Throwing Obedience

throw openMonday Night Football is one of my favorite parts about the fall season. I watched the fourth quarter of the game yesterday between the New Orleans Saints and the Atlanta Falcons (only, of course, after game five of the World Series finished). The Saints remained undefeated largely due to their quarterback, Drew Brees, who threw two touchdowns and completed 25 of 33 attempts for 308 total passing yards. Regardless of what it may seem so far, this is not a post about football or Saints marching in or my becoming a bandwagon fan.

After the game, Steve Young talked about how Brees “threw open” his receivers. I had never heard this phrase before. Neither, apparently, had his MNF co-host Stuart Scott. So Scott asked Young to explain what it meant to “throw someone open.” Young defined two ideas behind the phrase. First, throwing someone open protects the receiver. The receiver can trust that when he runs toward the thrown ball, no defensive back is going to come out of a blind spot and thump him. Second, though not entirely distinct from the first idea, throwing someone open is a way to get the receiver into the clear. The receiver can trust that he will be more open running toward the thrown ball than if he stayed where he was.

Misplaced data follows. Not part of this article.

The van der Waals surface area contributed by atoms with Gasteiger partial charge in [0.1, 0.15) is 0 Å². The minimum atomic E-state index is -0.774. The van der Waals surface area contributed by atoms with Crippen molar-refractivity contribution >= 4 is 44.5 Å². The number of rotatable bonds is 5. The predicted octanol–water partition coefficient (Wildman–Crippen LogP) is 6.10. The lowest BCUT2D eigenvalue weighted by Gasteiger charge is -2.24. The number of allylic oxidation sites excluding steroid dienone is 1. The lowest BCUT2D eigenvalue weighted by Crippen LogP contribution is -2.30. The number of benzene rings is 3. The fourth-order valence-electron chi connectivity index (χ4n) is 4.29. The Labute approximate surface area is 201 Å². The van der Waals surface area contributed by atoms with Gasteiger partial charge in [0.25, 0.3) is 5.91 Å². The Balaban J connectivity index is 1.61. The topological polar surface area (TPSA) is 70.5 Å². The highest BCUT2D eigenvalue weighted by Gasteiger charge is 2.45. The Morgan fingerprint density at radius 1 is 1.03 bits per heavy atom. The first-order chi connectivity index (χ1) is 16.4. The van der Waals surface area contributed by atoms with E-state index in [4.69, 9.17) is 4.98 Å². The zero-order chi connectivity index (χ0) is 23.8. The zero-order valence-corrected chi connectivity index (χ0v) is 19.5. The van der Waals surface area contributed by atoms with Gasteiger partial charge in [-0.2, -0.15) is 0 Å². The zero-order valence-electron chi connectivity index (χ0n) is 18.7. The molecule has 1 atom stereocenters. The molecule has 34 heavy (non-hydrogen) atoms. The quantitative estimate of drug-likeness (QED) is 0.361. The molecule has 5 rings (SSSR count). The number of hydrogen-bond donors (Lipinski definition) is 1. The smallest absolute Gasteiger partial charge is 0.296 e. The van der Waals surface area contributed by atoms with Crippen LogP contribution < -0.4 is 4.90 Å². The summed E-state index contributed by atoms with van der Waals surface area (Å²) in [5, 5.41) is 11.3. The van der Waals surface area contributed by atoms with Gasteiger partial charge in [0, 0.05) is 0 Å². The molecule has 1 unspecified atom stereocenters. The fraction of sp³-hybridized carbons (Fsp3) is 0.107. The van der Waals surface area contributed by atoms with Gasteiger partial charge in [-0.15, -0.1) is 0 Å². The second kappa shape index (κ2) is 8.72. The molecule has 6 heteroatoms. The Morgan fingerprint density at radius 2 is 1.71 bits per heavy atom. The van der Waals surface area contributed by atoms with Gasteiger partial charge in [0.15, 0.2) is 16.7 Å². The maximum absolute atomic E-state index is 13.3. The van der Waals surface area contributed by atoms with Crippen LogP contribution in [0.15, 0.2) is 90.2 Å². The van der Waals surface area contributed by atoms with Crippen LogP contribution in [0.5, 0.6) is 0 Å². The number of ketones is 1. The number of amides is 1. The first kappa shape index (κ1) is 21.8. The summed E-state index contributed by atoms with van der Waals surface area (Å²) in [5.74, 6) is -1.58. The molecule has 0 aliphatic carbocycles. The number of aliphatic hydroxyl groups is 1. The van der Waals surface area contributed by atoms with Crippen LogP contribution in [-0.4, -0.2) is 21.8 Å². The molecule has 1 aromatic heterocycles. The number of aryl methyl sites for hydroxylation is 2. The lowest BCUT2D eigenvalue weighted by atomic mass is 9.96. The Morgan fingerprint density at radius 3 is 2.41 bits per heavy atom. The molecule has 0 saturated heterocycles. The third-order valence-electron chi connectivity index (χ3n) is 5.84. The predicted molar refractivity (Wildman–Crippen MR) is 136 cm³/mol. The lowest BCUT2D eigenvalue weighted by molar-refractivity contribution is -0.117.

I was still marinating in this phrase today and thought perhaps there is a bit of pastoral application. Sheep should be able to trust that when their shepherd leads in a particular direction, they will become more Christlike than if they stayed put. A pastor should protect his sheep, leading in a way that, even if they can’t see a certain temptation or difficulty coming, they are kept away from threats as much as possible. He should always lead his sheep to a more holy place on the field. In other words, pastors should throw their sheep obedient.